How To Make A Corsage


by Maddie Eisenhart, Managing Editor

How To Make A Corsage | A Practical Wedding

One of the benefits of being a wedding photographer and managing editor of APW is that I get to use a lot of the practical knowledge gained in each profession and bring it to the other. Which means that sometimes I’m coming home from a wedding and telling Meg things like, “There’s a lot of glitter at weddings right now,” while the rest of the time, I’m taking the stuff I learn at APW and seeing how it applies to the real world. (Gotta make sure this information is relevant, right?) A few weeks back, we taught you guys how to make a boutonnière. Believe it or not, that tutorial has been, hands down, one of the most practically useful tutorials we’ve put together yet, and I’ve been putting the tips I learned while making it to use all season. (The pin goes horizontal! Who knew?) So today we’re following up with the boutonnière’s fancier cousin, the corsage. The truth is, if you can make a boutonniere, you can make a corsage (a corsage is really just a boutonnière in its Sunday best). But first things first.

How To Make A Corsage | A Practical Wedding

A few of you had asked about flower selection in the comments of the boutonnière how-to, so for today’s post, we wanted to highlight the fact that both the boutonnières and corsages that we made for these tutorials were formulated specifically to survive being made a few days in advance. For the corsage our flower ingredients are:

  • Poppy Pod
  • Pepper Berry
  • Baby’s Breath
In addition to being able to survive being made in advance, these flowers are also very sturdy, so you don’t have to worry about accidentally squishing them in transportation or accidentally ruining them while pinning them on. As for non-floral materials, you’ll need:
  • Ribbon
  • Scissors
  • Floral Wire
  • Floral Tape

The basic structure of your corsage is going to be exactly like a boutonnière, and since we already went over that in detail, we’re going to send you over here to get started, and then have you come back when your corsage is wrapped in floral tape. Now it’s time to make a bow:

How To Make A Corsage | A Practical WeddingHow To Make A Corsage | A Practical Wedding How To Make A Corsage | A Practical Wedding How To Make A Corsage | A Practical Wedding How To Make A Corsage | A Practical Wedding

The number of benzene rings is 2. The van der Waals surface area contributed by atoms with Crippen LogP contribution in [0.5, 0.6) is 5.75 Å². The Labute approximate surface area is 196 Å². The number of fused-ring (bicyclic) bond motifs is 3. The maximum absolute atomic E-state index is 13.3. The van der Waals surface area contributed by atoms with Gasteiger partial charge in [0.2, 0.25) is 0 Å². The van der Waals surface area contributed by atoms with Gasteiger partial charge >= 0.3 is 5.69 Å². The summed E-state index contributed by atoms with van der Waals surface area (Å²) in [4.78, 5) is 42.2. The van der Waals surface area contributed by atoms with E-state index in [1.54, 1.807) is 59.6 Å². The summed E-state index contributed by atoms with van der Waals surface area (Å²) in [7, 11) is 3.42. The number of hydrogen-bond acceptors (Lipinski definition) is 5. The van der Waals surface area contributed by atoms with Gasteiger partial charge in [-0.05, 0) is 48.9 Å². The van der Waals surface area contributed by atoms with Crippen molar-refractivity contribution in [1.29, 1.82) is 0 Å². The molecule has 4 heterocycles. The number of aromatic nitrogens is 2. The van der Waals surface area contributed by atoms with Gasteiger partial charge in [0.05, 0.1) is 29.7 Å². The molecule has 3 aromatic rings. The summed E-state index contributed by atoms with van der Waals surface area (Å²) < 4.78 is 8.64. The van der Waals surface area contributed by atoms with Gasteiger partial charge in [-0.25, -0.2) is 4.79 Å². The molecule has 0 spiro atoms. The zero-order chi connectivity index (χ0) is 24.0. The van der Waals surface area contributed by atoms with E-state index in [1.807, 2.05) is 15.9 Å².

To start the corsage bow, take a generous amount of ribbon (about three feet) and cut. You can use any kind of ribbon, but we recommend something lightly wired, which is going to hold its shape a little better. Next, pinch the ribbon between your thumb and forefinger, leaving a few inches hanging down on the end. Then pull the ribbon around your thumb, as pictured above in step three. Once the ribbon is around your thumb, create a loop with the ribbon and pinch it underneath your thumb (for the visual learners in the house who want a video explanation of this step, check out this YouTube tutorial by Expert Village and start at forty-five seconds in). To create the rest of your ribbon, make three loops like this on either side of your thumb, each a little smaller than the one preceding it, pinching the ribbon underneath your thumb each time you make a loop. Once your three loops are made, take some floral wire, and wrap it through the loop that was made around your thumb and twist. If you’ve pinched the ribbon with each loop you’ve made, the floral wire will wrap around the pinched part and secure everything in place. Then take a boutonnière pin and stick it through your bow and up into the poppy pod to hide it.

How To Make A Corsage | A Practical Wedding

A few more expert tips from Natalie and the team:

  • If you’re making a corsage for your mom or aunt and they are wearing one of those flowy mother-of-the-bride dresses, keep in mind that their outfits will be a little flimsier than if you’re making a boutonnière for someone wearing a suit. So don’t go overboard. Keep your arrangement light to avoid the corsage pulling on the dress.
  • Once again, the secret to getting your corsage to stay put is to thread the corsage pin horizontally when affixing to your clothes, not vertically. And for especially delicate outfits, try pinning it through the fabric and your bra strap. And if you’re worried about getting stuck by a pin, just put a rubber earring back on the sticky part near your skin.